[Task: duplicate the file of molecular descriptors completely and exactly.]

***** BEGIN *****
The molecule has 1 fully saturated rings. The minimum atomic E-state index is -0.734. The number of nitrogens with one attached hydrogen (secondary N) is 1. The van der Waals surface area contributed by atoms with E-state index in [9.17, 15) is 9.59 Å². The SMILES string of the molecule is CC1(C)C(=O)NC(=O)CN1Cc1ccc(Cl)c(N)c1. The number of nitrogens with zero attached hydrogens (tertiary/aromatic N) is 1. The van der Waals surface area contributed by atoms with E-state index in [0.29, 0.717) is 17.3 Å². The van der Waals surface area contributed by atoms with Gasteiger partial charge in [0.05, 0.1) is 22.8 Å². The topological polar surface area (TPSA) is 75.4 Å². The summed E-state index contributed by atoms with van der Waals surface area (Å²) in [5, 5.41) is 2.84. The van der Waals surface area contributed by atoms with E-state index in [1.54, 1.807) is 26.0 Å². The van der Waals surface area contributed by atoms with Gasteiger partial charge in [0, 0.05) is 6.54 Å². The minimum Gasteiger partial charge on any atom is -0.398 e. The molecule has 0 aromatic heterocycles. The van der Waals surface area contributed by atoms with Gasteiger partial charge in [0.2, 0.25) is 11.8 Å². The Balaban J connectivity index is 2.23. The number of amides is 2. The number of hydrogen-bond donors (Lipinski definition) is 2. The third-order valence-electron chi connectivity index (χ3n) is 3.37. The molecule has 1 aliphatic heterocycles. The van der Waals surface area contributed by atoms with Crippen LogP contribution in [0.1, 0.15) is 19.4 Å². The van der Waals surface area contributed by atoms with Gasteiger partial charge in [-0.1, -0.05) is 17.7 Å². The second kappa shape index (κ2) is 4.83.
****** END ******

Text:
The molecule has 1 fully saturated rings. The minimum atomic E-state index is -0.734. The number of nitrogens with one attached hydrogen (secondary N) is 1. The van der Waals surface area contributed by atoms with E-state index in [9.17, 15) is 9.59 Å². The SMILES string of the molecule is CC1(C)C(=O)NC(=O)CN1Cc1ccc(Cl)c(N)c1. The number of nitrogens with zero attached hydrogens (tertiary/aromatic N) is 1. The van der Waals surface area contributed by atoms with E-state index in [0.29, 0.717) is 17.3 Å². The van der Waals surface area contributed by atoms with Gasteiger partial charge in [0.05, 0.1) is 22.8 Å². The topological polar surface area (TPSA) is 75.4 Å². The summed E-state index contributed by atoms with van der Waals surface area (Å²) in [5, 5.41) is 2.84. The van der Waals surface area contributed by atoms with E-state index in [1.54, 1.807) is 26.0 Å². The van der Waals surface area contributed by atoms with Gasteiger partial charge in [0, 0.05) is 6.54 Å². The minimum Gasteiger partial charge on any atom is -0.398 e. The molecule has 0 aromatic heterocycles. The van der Waals surface area contributed by atoms with Gasteiger partial charge in [0.2, 0.25) is 11.8 Å². The Balaban J connectivity index is 2.23. The number of amides is 2. The number of hydrogen-bond donors (Lipinski definition) is 2. The third-order valence-electron chi connectivity index (χ3n) is 3.37. The molecule has 1 aliphatic heterocycles. The van der Waals surface area contributed by atoms with Crippen LogP contribution in [0.1, 0.15) is 19.4 Å². The van der Waals surface area contributed by atoms with Gasteiger partial charge in [-0.1, -0.05) is 17.7 Å². The second kappa shape index (κ2) is 4.83.